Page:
Two CubeSats Set to Launch on ELaNa 39 Mission

Virgin Orbit's LauncherOne rocket is attached to the underside of the company's Cosmic Girl aircraft.
Virgin Orbit’s LauncherOne rocket is attached to the underside of the company’s Cosmic Girl – a Boeing 747-400 carrier aircraft – at the Mojave Air and Space Port in California. LauncherOne is carrying two small satellites, or CubeSats, for NASA’s ELaNa 39 mission. Photo credit: Virgin Orbit

Two small NASA-sponsored research satellites, or CubeSats, are preparing to launch on Virgin Orbit’s LauncherOne rocket as part of the agency’s Educational Launch of Nanosatellites (ELaNa) 39 mission. The rocket, attached to the underside of the company’s Cosmic Girl aircraft, will be air launched when the 747-aircraft reaches its specified altitude over the Pacific Ocean. Takeoff is currently scheduled for June 29, 2022, from the Mojave Air and Space Port in California.

An up-close view of Virgin Orbit's LauncherOne rocket.
Seen here is an up-close view of Virgin Orbit’s LauncherOne rocket attached to the underside of the company’s Cosmic Girl aircraft at the Mojave Air and Space Port in California. Photo credit: Virgin Orbit

Once LauncherOne is released from Cosmic Girl, the rocket’s NewtonThree first stage engine will ignite to start the launch sequence that will send the CubeSats into low-Earth orbit.

The two satellites comprising ELaNa 39 are NASA Langley Research Center’s GPX2 and the University of Colorado at Boulder’s Compact Total Irradiance Monitor-Flight Demonstration, or CTIM-FD. They were selected through NASA’s CubeSat Launch Initiative (CSLI) – a NASA effort to provide U.S. educational institutions, informal educational institutions such as museums and science centers, nonprofits with an education/outreach component, and NASA centers with low-cost access to space.

Langley’s GPX2 will use commercial-off-the-shelf differential global positioning systems to demonstrate autonomous, close-proximity operations for small satellites in orbit, such as flying in formation or docking. If successful, this could help reduce costs and greatly simplify in-orbit operations.

CTIM-FD will spend one year in orbit, measuring total solar irradiance (TSI) – data that describes the amount of incident solar radiation that reaches the Earth from the Sun. These levels impact local weather conditions as well as global climate change. The flight demonstration will show whether small satellites are as effective at measuring TSI as the larger, space-based remote sensors in use currently.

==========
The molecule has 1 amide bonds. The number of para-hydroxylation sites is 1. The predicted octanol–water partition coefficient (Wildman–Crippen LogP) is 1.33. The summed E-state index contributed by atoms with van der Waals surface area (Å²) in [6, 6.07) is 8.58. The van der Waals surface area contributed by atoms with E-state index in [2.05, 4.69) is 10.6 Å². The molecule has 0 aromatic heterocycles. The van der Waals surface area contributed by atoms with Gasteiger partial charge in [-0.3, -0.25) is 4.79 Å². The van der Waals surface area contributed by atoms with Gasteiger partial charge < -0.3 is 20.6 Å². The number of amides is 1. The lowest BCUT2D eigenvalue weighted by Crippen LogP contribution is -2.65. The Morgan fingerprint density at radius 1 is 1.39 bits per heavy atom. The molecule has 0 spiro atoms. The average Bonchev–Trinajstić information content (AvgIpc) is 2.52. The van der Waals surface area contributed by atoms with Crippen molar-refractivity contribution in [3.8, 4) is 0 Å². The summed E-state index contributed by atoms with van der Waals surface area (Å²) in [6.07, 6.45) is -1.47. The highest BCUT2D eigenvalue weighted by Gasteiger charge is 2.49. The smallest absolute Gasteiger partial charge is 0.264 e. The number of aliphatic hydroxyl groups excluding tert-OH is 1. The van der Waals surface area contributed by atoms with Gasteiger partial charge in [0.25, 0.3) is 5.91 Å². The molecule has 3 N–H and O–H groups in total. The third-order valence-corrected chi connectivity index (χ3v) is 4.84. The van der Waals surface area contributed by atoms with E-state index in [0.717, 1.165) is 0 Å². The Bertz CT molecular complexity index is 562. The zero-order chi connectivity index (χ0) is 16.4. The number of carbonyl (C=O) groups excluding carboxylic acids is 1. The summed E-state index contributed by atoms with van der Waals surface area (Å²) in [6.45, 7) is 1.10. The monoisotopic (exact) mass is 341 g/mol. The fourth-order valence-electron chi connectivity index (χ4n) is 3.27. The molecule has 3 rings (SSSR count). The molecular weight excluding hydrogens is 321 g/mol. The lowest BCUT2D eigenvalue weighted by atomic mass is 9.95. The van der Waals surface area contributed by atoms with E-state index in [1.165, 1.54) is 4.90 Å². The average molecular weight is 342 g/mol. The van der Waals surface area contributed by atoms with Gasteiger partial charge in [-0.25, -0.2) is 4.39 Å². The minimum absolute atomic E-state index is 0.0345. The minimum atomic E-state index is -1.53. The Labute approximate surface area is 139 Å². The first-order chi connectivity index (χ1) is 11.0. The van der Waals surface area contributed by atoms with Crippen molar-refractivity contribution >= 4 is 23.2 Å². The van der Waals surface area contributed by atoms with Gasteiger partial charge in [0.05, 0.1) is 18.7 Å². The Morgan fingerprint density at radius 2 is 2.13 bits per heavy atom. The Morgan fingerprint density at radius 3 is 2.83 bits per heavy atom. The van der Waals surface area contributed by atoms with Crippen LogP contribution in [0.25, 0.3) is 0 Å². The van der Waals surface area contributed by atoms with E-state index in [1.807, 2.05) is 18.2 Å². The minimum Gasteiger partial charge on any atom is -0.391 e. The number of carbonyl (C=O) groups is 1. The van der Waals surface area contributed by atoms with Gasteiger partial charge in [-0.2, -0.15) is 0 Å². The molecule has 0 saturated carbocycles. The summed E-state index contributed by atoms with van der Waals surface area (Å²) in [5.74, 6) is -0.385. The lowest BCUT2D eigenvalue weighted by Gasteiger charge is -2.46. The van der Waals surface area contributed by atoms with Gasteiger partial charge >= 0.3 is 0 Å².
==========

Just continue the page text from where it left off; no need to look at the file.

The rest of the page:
For more information about NASA’s CSLI, visit:

https://www.nasa.gov/directorates/heo/home/CubeSats_initiative

NASA Announces 13th Round of Candidates for CubeSat Space Missions

A map showing the next round of CubeSat Launch Initiative selections for the 2023-2026 timeframe.
NASA has selected eight small research satellites from seven states to fly as either auxiliary payloads or deployments from the International Space Station during the 2023-2026 timeframe. Photo credit: NASA

NASA has selected eight small research satellites from seven states to fly as either auxiliary payloads or deployments from the International Space Station (ISS). These missions are currently planned to launch in the 2023-2026 timeframe. The selected CubeSats were proposed by educational institutions, nonprofit organizations, and NASA centers in response to NASA’s CubeSat Launch Initiative (CSLI) call for proposals issued on August 9, 2021.

The organizations and the CubeSats chosen during this selection round are:

  • Arizona State University – Star-Planet Activity Research CubeSat (SPARCS)
  • University of Illinois at Urbana-Champaign – Virtual Super-Resolution Optics with Reconfigurable Swarms (VISORS)
  • NASA Langley Research Center – ARCSTONE
  • California Polytechnic State University – Additively Manufactured Deployable Radiator with Oscillating Heat Pipes (AMDROHPSat)
  • Olin College – Space Weather Atmospheric Reconfigurable Multiscale Experiment (SWARM-EX)
  • University of New Hampshire – 3U3-A
  • Utah State University – Active Cooling for Multispectral Earth Sensors (ACMES)
  • Arizona State University – Deployable Optical Receiver Aperture (DORA)

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